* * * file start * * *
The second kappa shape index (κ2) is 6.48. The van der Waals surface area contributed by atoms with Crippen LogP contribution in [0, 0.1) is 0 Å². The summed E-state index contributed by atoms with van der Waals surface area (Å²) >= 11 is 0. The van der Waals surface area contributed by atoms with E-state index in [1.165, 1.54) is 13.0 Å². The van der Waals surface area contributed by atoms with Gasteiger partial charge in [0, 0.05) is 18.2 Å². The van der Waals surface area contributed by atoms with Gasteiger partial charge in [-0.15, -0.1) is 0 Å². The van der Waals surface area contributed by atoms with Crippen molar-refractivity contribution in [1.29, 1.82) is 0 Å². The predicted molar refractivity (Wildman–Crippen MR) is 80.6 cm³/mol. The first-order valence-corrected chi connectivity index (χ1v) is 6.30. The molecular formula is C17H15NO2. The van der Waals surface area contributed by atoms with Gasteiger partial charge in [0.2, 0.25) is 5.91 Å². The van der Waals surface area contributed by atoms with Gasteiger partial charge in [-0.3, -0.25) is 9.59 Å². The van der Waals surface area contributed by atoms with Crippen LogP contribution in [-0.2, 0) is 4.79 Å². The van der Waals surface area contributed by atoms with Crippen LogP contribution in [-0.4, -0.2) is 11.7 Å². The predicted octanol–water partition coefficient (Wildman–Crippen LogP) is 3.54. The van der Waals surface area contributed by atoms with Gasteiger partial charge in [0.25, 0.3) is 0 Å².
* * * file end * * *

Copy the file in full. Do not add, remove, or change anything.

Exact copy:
The second kappa shape index (κ2) is 6.48. The van der Waals surface area contributed by atoms with Crippen LogP contribution in [0, 0.1) is 0 Å². The summed E-state index contributed by atoms with van der Waals surface area (Å²) >= 11 is 0. The van der Waals surface area contributed by atoms with E-state index in [1.165, 1.54) is 13.0 Å². The van der Waals surface area contributed by atoms with Gasteiger partial charge in [0, 0.05) is 18.2 Å². The van der Waals surface area contributed by atoms with Gasteiger partial charge in [-0.15, -0.1) is 0 Å². The van der Waals surface area contributed by atoms with Crippen molar-refractivity contribution in [1.29, 1.82) is 0 Å². The predicted molar refractivity (Wildman–Crippen MR) is 80.6 cm³/mol. The first-order valence-corrected chi connectivity index (χ1v) is 6.30. The molecular formula is C17H15NO2. The van der Waals surface area contributed by atoms with Gasteiger partial charge in [0.2, 0.25) is 5.91 Å². The van der Waals surface area contributed by atoms with Gasteiger partial charge in [-0.3, -0.25) is 9.59 Å². The van der Waals surface area contributed by atoms with Crippen LogP contribution in [-0.2, 0) is 4.79 Å². The van der Waals surface area contributed by atoms with Crippen LogP contribution in [-0.4, -0.2) is 11.7 Å². The predicted octanol–water partition coefficient (Wildman–Crippen LogP) is 3.54. The van der Waals surface area contributed by atoms with Gasteiger partial charge in [0.25, 0.3) is 0 Å².